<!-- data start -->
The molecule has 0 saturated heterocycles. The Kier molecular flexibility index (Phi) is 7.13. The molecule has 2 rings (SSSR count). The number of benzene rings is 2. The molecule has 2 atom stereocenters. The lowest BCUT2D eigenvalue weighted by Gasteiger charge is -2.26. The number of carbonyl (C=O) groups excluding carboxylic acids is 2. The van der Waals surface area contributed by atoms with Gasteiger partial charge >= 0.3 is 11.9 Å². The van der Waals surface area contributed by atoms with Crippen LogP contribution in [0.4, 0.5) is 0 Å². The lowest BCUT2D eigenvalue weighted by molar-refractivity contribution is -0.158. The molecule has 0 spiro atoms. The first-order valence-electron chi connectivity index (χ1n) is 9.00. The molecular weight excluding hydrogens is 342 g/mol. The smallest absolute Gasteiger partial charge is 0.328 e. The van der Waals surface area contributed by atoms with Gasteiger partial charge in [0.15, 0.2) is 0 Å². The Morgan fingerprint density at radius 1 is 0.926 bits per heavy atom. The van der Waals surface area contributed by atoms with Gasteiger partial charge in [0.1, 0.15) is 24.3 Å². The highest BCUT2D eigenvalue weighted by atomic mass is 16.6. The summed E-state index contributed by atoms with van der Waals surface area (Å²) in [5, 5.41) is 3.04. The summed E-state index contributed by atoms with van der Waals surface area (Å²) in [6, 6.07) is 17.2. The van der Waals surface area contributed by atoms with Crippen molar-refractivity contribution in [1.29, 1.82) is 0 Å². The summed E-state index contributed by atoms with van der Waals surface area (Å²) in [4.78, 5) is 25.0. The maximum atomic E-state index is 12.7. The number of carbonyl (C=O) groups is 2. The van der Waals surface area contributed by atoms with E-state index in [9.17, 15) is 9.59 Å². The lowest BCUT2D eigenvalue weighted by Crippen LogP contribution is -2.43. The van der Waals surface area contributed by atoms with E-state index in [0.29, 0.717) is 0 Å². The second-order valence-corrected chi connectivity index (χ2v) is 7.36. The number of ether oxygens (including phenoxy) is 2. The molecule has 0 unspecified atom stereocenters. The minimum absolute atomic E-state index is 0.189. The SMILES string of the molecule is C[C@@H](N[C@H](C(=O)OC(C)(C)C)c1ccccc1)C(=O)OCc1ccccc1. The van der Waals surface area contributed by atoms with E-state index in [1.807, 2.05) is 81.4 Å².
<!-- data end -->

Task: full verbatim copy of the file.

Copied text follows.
The molecule has 0 saturated heterocycles. The Kier molecular flexibility index (Phi) is 7.13. The molecule has 2 rings (SSSR count). The number of benzene rings is 2. The molecule has 2 atom stereocenters. The lowest BCUT2D eigenvalue weighted by Gasteiger charge is -2.26. The number of carbonyl (C=O) groups excluding carboxylic acids is 2. The van der Waals surface area contributed by atoms with Gasteiger partial charge >= 0.3 is 11.9 Å². The van der Waals surface area contributed by atoms with Crippen LogP contribution in [0.4, 0.5) is 0 Å². The lowest BCUT2D eigenvalue weighted by molar-refractivity contribution is -0.158. The molecule has 0 spiro atoms. The first-order valence-electron chi connectivity index (χ1n) is 9.00. The molecular weight excluding hydrogens is 342 g/mol. The smallest absolute Gasteiger partial charge is 0.328 e. The van der Waals surface area contributed by atoms with Gasteiger partial charge in [0.15, 0.2) is 0 Å². The Morgan fingerprint density at radius 1 is 0.926 bits per heavy atom. The van der Waals surface area contributed by atoms with Gasteiger partial charge in [0.1, 0.15) is 24.3 Å². The highest BCUT2D eigenvalue weighted by atomic mass is 16.6. The summed E-state index contributed by atoms with van der Waals surface area (Å²) in [5, 5.41) is 3.04. The summed E-state index contributed by atoms with van der Waals surface area (Å²) in [6, 6.07) is 17.2. The van der Waals surface area contributed by atoms with Crippen molar-refractivity contribution in [1.29, 1.82) is 0 Å². The summed E-state index contributed by atoms with van der Waals surface area (Å²) in [4.78, 5) is 25.0. The maximum atomic E-state index is 12.7. The number of carbonyl (C=O) groups is 2. The van der Waals surface area contributed by atoms with E-state index in [9.17, 15) is 9.59 Å². The lowest BCUT2D eigenvalue weighted by Crippen LogP contribution is -2.43. The van der Waals surface area contributed by atoms with E-state index in [0.29, 0.717) is 0 Å². The second-order valence-corrected chi connectivity index (χ2v) is 7.36. The number of ether oxygens (including phenoxy) is 2. The molecule has 0 unspecified atom stereocenters. The minimum absolute atomic E-state index is 0.189. The SMILES string of the molecule is C[C@@H](N[C@H](C(=O)OC(C)(C)C)c1ccccc1)C(=O)OCc1ccccc1. The van der Waals surface area contributed by atoms with E-state index in [1.807, 2.05) is 81.4 Å².